When I first sat down to pen this piece, I was at a loss.
There are so many themes to touch on when considering the experience of people of color in
white corporate culture.
The first question that came to mind was “Where the HELL do I even START!?!?”
My experiences of attempting to toe the line between white America and their respective values and those of my black/Asian parents spans decades (well, 2.4 decades at least) and could spur a couple of tomes about a variety of transgressions — some subtle, others so blatant and hurtful that it would take years (and therapy) for me to recover.
As a multiethnic woman in the work place, my dealings with racial turmoil are many. Whether it’s the plaguing knowledge of how few women of color there are in my profession (hiring figures never top 8%), the dilution of who I am to appear more delicate and docile to my white male superiors, or the surprised looks of all my coworkers when I do or say something not “characteristic” of my race.
In the most extreme moments, it feels like my job wasn’t earned based on merit, but handed to me as a necessity for a token of progressive thought — an emblem for our office to champion itself as one on the cutting edge of inclusivity and social liberality.
As I was sifting through personal experience for palpable and discernible content, a question hit my brain hard and weighed heavy, so heavy I had to immediately confront it before going any further.
“Should I do this anonymously?”
This question perhaps best reflects the struggle of conformity in an arena in which any perceived misstep taken as a threat to the biosphere of whiteness not only severely limits advancement, but begets labels of extremism and mass disapproval. Thus, I chose to write this anonymously for fear of retribution.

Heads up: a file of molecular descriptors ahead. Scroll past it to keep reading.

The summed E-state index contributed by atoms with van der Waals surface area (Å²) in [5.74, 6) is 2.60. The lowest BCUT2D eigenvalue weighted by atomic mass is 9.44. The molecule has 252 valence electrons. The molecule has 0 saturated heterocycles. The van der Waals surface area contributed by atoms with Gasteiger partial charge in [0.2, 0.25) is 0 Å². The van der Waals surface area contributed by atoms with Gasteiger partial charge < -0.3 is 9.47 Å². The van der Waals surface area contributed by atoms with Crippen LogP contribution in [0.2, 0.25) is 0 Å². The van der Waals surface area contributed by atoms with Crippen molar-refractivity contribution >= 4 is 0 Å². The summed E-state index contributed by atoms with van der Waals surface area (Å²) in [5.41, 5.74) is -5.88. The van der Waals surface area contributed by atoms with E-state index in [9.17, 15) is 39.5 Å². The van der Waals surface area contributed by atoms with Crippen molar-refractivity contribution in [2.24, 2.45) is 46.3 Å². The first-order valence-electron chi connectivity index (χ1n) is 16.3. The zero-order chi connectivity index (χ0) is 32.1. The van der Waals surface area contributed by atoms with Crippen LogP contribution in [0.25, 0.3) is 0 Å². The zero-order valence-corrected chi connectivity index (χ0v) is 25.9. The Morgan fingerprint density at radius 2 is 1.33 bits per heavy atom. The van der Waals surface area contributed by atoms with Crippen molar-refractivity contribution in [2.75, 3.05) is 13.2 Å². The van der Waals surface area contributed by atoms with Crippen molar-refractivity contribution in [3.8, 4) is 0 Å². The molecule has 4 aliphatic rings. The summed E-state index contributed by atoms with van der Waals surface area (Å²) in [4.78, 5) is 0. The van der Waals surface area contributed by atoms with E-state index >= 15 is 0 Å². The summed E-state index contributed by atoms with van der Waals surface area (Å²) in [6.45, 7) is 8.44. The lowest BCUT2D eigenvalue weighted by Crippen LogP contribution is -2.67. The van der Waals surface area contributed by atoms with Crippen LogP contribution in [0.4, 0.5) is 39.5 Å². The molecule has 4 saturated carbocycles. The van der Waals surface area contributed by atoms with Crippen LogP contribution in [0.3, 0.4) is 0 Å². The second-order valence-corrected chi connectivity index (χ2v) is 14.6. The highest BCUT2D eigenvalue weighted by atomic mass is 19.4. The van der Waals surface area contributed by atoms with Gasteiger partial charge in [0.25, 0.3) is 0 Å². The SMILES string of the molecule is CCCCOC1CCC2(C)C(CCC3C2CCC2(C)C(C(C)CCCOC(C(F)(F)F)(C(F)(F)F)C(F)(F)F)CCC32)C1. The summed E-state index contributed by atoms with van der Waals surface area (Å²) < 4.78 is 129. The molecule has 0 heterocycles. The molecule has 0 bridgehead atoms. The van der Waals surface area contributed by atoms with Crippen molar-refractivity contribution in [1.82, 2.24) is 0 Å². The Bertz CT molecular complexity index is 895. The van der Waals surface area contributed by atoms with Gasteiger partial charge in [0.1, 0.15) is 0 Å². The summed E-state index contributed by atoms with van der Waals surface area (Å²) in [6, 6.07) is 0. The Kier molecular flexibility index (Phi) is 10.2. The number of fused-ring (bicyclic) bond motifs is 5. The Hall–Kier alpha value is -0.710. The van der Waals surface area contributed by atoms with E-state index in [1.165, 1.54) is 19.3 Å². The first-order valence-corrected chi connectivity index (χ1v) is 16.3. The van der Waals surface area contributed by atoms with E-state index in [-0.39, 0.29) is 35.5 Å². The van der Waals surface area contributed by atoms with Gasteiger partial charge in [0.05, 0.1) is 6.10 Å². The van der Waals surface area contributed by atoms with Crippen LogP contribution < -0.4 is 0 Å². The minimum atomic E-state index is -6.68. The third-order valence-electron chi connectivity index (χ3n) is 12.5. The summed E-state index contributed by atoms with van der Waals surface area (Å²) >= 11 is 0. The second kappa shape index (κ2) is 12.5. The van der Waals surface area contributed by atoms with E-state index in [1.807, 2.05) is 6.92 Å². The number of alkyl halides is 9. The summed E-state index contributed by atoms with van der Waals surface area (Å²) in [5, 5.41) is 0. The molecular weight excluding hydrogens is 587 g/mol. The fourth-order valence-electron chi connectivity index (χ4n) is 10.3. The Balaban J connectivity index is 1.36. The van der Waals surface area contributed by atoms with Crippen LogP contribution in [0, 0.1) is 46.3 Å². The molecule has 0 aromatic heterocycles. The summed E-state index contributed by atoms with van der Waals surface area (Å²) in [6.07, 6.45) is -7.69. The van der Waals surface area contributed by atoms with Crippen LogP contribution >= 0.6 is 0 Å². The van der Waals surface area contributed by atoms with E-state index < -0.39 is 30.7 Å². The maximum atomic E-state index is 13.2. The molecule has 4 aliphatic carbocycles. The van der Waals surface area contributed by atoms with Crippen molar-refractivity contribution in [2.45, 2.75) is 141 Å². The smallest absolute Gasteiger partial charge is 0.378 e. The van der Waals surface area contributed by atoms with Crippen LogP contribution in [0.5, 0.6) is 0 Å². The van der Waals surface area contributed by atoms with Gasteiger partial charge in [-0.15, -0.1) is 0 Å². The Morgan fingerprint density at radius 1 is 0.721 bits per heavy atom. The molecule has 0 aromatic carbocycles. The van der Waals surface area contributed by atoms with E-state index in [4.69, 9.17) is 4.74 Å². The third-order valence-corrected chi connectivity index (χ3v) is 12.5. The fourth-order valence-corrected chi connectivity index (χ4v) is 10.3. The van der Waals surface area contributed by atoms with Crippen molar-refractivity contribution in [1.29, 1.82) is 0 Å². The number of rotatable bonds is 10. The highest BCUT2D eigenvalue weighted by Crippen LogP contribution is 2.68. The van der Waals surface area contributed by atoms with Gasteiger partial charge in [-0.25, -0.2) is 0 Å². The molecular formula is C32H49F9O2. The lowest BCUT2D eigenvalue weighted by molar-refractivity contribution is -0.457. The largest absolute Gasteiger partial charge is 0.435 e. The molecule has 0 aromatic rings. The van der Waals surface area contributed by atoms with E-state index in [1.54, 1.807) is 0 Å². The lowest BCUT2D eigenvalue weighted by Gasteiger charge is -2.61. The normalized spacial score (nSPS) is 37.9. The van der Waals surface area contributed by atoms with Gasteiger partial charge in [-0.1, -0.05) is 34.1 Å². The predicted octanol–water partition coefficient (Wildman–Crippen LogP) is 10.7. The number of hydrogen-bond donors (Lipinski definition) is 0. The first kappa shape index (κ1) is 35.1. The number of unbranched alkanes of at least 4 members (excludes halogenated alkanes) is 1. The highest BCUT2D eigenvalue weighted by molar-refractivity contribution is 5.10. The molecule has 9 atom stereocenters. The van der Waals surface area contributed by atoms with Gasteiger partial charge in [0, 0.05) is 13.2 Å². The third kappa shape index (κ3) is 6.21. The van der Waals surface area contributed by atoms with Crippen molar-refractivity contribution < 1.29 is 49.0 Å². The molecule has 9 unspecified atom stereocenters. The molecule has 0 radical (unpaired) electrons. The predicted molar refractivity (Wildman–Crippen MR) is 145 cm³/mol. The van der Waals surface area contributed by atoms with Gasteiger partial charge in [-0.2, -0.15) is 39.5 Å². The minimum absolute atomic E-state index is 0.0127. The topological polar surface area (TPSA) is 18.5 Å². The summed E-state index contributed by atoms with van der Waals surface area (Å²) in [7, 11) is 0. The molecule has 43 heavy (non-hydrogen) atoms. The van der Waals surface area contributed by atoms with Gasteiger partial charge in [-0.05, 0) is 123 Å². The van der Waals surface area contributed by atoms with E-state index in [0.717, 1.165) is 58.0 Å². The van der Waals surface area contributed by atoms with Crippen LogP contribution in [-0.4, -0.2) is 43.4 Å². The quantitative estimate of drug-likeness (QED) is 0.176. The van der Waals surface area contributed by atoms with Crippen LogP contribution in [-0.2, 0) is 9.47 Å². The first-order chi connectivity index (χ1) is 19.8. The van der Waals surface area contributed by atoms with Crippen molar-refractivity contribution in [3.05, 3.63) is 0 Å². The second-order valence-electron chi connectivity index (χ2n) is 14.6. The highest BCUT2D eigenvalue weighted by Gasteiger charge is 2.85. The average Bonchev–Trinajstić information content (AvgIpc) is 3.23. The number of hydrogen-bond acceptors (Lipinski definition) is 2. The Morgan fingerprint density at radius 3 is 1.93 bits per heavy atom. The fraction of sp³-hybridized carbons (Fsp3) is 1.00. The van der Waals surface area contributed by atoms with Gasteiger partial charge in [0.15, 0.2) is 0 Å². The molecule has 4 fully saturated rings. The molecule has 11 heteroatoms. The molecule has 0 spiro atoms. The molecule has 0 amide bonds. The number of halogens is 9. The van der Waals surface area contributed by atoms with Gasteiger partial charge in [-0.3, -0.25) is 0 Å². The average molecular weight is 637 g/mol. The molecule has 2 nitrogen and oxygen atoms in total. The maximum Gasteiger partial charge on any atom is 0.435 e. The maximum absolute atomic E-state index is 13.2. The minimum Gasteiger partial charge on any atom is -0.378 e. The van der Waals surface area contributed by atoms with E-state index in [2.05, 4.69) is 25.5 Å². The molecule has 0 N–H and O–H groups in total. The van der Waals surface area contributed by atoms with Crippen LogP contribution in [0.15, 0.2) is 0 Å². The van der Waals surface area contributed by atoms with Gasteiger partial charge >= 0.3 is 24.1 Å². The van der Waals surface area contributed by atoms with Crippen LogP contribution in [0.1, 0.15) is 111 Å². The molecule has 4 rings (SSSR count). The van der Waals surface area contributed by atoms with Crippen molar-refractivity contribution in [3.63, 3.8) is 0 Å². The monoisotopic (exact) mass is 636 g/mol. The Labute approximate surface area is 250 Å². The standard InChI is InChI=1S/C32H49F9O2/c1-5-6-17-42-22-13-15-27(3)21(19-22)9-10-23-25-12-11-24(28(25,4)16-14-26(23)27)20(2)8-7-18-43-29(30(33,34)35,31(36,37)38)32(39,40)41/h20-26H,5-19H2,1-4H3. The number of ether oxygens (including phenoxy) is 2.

This fear is exactly why, when my white coworkers pander on about a post-race society, or I see some ignoramus on social media whining about how everything has to be about race, I roll my eyes and my soul gets a teensy bit defeated. If we were truly in some utopic race-egalitarian society, I wouldn’t need to rehearse or restate things over and over in my mind to make sure what I’m saying, and how I’m saying it, won’t be perceived as too “urban”, “ghetto”, or “abrasive.”
If everything isn’t about race, I wouldn’t feel the need to over-perform every day, while being dressed to the nines and minding my level of hair bigness (can’t frighten the white folk with too much natural).
Therefore, if corporate culture were as inclusive and liberal as Sally, Joe, and Jim Bob like to think, I would be using my full government name instead of shrouding myself in a cloak of anonymity. Instead, I’m doing what I do every day at the office; I’m putting on a face that makes me more digestible to my white counterparts, scaling back my genetic traits and toning down the beautiful culture that flows with and from it.
Don’t be fooled, this anonymity doesn’t come without a price—for every smile I fake, micro-aggression I shrug off, comment I pretend not to hear – there’s always SHAME. Not shame towards who I am, but rather shame towards the person which I’ve chosen to be.
*Featured Image Credit: www.blackenterprise.com